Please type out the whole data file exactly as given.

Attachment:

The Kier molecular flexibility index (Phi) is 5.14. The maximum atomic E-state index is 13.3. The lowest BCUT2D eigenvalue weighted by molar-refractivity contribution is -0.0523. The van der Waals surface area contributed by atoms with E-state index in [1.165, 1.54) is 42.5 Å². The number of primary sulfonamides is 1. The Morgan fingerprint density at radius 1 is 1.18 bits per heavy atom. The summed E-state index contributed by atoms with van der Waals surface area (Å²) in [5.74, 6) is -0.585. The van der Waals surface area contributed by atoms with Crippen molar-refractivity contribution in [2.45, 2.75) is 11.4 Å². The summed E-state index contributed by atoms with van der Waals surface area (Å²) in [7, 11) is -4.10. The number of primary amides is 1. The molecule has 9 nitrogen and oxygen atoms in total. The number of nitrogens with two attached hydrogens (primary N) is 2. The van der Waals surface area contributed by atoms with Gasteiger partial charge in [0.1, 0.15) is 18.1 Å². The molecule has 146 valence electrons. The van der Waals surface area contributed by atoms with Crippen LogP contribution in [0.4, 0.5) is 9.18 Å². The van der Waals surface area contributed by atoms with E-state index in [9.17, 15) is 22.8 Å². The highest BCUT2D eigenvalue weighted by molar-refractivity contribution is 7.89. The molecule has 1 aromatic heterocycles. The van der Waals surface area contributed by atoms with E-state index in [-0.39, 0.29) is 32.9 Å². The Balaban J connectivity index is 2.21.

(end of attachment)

The Kier molecular flexibility index (Phi) is 5.14. The maximum atomic E-state index is 13.3. The lowest BCUT2D eigenvalue weighted by molar-refractivity contribution is -0.0523. The van der Waals surface area contributed by atoms with E-state index in [1.165, 1.54) is 42.5 Å². The number of primary sulfonamides is 1. The Morgan fingerprint density at radius 1 is 1.18 bits per heavy atom. The summed E-state index contributed by atoms with van der Waals surface area (Å²) in [5.74, 6) is -0.585. The van der Waals surface area contributed by atoms with Crippen molar-refractivity contribution in [2.45, 2.75) is 11.4 Å². The summed E-state index contributed by atoms with van der Waals surface area (Å²) in [7, 11) is -4.10. The number of primary amides is 1. The molecule has 9 nitrogen and oxygen atoms in total. The number of nitrogens with two attached hydrogens (primary N) is 2. The van der Waals surface area contributed by atoms with Gasteiger partial charge in [0.1, 0.15) is 18.1 Å². The molecule has 146 valence electrons. The van der Waals surface area contributed by atoms with Crippen LogP contribution in [0.4, 0.5) is 9.18 Å². The van der Waals surface area contributed by atoms with E-state index in [9.17, 15) is 22.8 Å². The highest BCUT2D eigenvalue weighted by molar-refractivity contribution is 7.89. The molecule has 1 aromatic heterocycles. The van der Waals surface area contributed by atoms with E-state index in [-0.39, 0.29) is 32.9 Å². The Balaban J connectivity index is 2.21.